Registering Scents, Sounds and Colours: Changes Brought by the Malaysian Trademarks Act 2019
The protection of trade marks in Malaysia has been given a revamp with the coming into
force of the new Trademarks Act 2019 (“TMA 2019”). A significant area of interest among
brand owners and businesses is the widening scope of what constitutes a trade mark capable of being registered under TMA 2019. In short, TMA 2019 now allows for the registration and subsequent protection of a non-traditional trade mark.
Traditional vs Non-Traditional Marks - What's the Difference?
Traditionally, trade marks consist of letters, numerals, words, slogans, symbols, logos,
pictures and combination thereof.
However, the world is changing in a rapid pace, over the years, trade marks are no longer
limited to the traditional visible sign alone. In the fast-growing digital age, people may be
more acquainted with sound and motion that easily catch more attention. Scent, colour,
shape, and 3D design are also the result of development from the conventional mark. Few examples of non-traditional marks would be the “Tiffany Blue” colour, commonly associated with the New York City jewellery company, Tiffany & Co., the special 3D clown figurine being the mascot for the fast food chain, Mc. Donald’s and the sound of lion roaring symbolising the production of the film studio Metro-Goldwyn-Mayer.
Changes Brought by the TMA 2019:
Non-traditional trade marks have originally been difficult to register. However, an increasing number of jurisdictions are now widening the scope of their legislation to allow the registration of these marks.
In Malaysia, the new TMA 2019 (by virtue of sections 2 and 3) now allows for the registration of shapes, colours, sounds, scents, holograms, and even sequences of motion, among others.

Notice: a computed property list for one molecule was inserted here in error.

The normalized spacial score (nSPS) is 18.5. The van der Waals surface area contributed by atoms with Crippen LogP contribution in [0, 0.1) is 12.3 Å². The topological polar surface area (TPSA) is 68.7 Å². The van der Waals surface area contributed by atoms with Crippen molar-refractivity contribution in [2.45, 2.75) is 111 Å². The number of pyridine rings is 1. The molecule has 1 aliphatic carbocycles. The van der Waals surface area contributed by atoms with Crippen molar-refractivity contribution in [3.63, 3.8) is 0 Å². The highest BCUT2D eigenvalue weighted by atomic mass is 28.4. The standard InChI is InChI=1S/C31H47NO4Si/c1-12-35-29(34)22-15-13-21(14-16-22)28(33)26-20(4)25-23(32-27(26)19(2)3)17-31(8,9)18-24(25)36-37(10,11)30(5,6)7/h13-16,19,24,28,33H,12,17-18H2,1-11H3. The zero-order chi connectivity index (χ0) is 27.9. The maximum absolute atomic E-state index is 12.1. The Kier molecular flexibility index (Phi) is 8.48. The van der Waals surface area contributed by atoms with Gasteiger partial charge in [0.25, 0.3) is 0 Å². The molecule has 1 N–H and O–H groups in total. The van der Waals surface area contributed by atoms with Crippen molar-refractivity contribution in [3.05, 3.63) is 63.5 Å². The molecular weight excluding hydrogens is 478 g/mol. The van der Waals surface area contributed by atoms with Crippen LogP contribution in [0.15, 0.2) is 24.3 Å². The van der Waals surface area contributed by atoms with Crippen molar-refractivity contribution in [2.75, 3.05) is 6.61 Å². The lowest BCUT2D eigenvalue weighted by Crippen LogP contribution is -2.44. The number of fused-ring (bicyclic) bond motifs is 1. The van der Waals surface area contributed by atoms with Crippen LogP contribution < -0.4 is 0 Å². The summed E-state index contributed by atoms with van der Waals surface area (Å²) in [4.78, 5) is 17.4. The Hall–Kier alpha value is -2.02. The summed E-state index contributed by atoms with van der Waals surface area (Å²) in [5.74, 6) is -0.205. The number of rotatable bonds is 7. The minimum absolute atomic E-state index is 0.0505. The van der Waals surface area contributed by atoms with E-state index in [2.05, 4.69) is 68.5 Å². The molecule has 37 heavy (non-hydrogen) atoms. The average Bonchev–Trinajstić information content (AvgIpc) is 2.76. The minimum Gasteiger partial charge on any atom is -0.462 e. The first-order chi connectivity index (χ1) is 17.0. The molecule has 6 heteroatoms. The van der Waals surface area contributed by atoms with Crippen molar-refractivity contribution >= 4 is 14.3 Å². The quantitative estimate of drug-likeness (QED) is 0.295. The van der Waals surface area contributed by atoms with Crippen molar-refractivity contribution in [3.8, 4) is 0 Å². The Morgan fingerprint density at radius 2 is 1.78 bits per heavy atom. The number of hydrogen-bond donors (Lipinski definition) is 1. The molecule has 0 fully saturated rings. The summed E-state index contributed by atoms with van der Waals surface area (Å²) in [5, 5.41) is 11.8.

The significance this brings to brand owners and businesses is that they will now be able to register certain non-traditional signs that the general public has come to associate with their company; this of course will be greatly beneficial in terms of brand name protection, as the unauthorised use of a registered mark will constitute infringement and will allow the registered owner of the trade mark to initiate legal action. Take the earlier example of the Tiffany Blue colour, if a company has a registered trade mark for the particular shade of colour, other jewellery companies or manufacturers adopting the same/similar colour in their product packaging are at risk of trade mark infringement. Therefore, the registration of the colour as a mark helps Tiffany & Co. maintain the exclusivity of the brand and the colour that it is so famously known for.
Appropriate description of mark: One practical issue with the registration of nontraditional marks is with entering the description of the mark during the application
process. For example, the description of a sound mark would require the applicant to include a graphic representation of the sound waves, the audio, and specify in words the duration, amplitude, and frequency, among others.
Common colours to the trade: Additionally, with regard to the registration of colour
marks, those that are common to the trade for which they are being registered will not be
allowed for registration. For example, the colour pink, being common to the cosmetic
industry, may not be registered and monopolised by a single cosmetic company for their
products. A shade range of colours also may not be registered; for instance, a company will not be allowed to trade mark the colour green in all its shades – the Pantone code for the colour must be specified.
Issue of similarity: One of the more controversial type of non-traditional trade marks is the scent/smell trade marks. The challenge really lies in the test for comparison of similarity as it would involve a considerable degree of subjectivity as individuals would perceive smells quite differently.
Overall, the TMA 2019 has brought about many significant changes to this area of the law, in line with the evolution of businesses in terms of branding and marketing. As such, it would certainly be wise for businesses to consider registering the non-traditional marks they have been using in order to safeguard their brand interests and rights